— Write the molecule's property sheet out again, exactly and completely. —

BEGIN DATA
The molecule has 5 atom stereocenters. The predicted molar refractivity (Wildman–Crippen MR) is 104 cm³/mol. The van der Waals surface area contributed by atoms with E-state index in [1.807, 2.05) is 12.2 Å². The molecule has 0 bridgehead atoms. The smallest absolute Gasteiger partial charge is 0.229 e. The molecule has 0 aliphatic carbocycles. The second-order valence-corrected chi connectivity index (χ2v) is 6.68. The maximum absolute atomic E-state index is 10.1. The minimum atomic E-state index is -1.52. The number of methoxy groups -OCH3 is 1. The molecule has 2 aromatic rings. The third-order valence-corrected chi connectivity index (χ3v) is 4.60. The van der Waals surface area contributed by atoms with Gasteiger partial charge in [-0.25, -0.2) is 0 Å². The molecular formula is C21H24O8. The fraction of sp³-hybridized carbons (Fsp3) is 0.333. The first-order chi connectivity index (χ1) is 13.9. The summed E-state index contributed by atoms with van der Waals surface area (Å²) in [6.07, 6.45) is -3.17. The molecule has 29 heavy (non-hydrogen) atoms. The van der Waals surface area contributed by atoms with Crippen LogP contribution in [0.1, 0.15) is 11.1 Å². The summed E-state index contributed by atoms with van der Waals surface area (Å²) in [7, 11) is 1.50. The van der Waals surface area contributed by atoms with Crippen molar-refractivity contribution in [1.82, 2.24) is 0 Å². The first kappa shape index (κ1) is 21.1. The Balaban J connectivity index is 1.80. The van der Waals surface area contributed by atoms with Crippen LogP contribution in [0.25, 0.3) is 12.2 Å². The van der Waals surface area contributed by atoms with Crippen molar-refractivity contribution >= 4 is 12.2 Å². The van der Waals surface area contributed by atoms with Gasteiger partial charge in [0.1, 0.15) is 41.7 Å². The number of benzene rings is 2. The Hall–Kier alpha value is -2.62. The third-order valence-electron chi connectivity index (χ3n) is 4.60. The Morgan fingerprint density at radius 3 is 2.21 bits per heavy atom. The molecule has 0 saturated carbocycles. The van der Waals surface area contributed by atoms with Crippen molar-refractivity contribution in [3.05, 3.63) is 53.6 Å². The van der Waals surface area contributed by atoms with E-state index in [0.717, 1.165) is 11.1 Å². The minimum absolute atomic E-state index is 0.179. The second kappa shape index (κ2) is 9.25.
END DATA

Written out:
The molecule has 5 atom stereocenters. The predicted molar refractivity (Wildman–Crippen MR) is 104 cm³/mol. The van der Waals surface area contributed by atoms with E-state index in [1.807, 2.05) is 12.2 Å². The molecule has 0 bridgehead atoms. The smallest absolute Gasteiger partial charge is 0.229 e. The molecule has 0 aliphatic carbocycles. The second-order valence-corrected chi connectivity index (χ2v) is 6.68. The maximum absolute atomic E-state index is 10.1. The minimum atomic E-state index is -1.52. The number of methoxy groups -OCH3 is 1. The molecule has 2 aromatic rings. The third-order valence-corrected chi connectivity index (χ3v) is 4.60. The van der Waals surface area contributed by atoms with Gasteiger partial charge in [-0.25, -0.2) is 0 Å². The molecular formula is C21H24O8. The fraction of sp³-hybridized carbons (Fsp3) is 0.333. The first-order chi connectivity index (χ1) is 13.9. The summed E-state index contributed by atoms with van der Waals surface area (Å²) in [6.07, 6.45) is -3.17. The molecule has 29 heavy (non-hydrogen) atoms. The van der Waals surface area contributed by atoms with Crippen LogP contribution in [0.1, 0.15) is 11.1 Å². The summed E-state index contributed by atoms with van der Waals surface area (Å²) in [7, 11) is 1.50. The van der Waals surface area contributed by atoms with Crippen molar-refractivity contribution in [1.82, 2.24) is 0 Å². The first kappa shape index (κ1) is 21.1. The Balaban J connectivity index is 1.80. The van der Waals surface area contributed by atoms with Crippen LogP contribution in [0.25, 0.3) is 12.2 Å². The van der Waals surface area contributed by atoms with Crippen molar-refractivity contribution >= 4 is 12.2 Å². The van der Waals surface area contributed by atoms with Gasteiger partial charge in [0.1, 0.15) is 41.7 Å². The number of benzene rings is 2. The Hall–Kier alpha value is -2.62. The third-order valence-electron chi connectivity index (χ3n) is 4.60. The Morgan fingerprint density at radius 3 is 2.21 bits per heavy atom. The molecule has 0 saturated carbocycles. The van der Waals surface area contributed by atoms with Crippen molar-refractivity contribution in [3.05, 3.63) is 53.6 Å². The van der Waals surface area contributed by atoms with E-state index in [0.717, 1.165) is 11.1 Å². The minimum absolute atomic E-state index is 0.179. The second kappa shape index (κ2) is 9.25.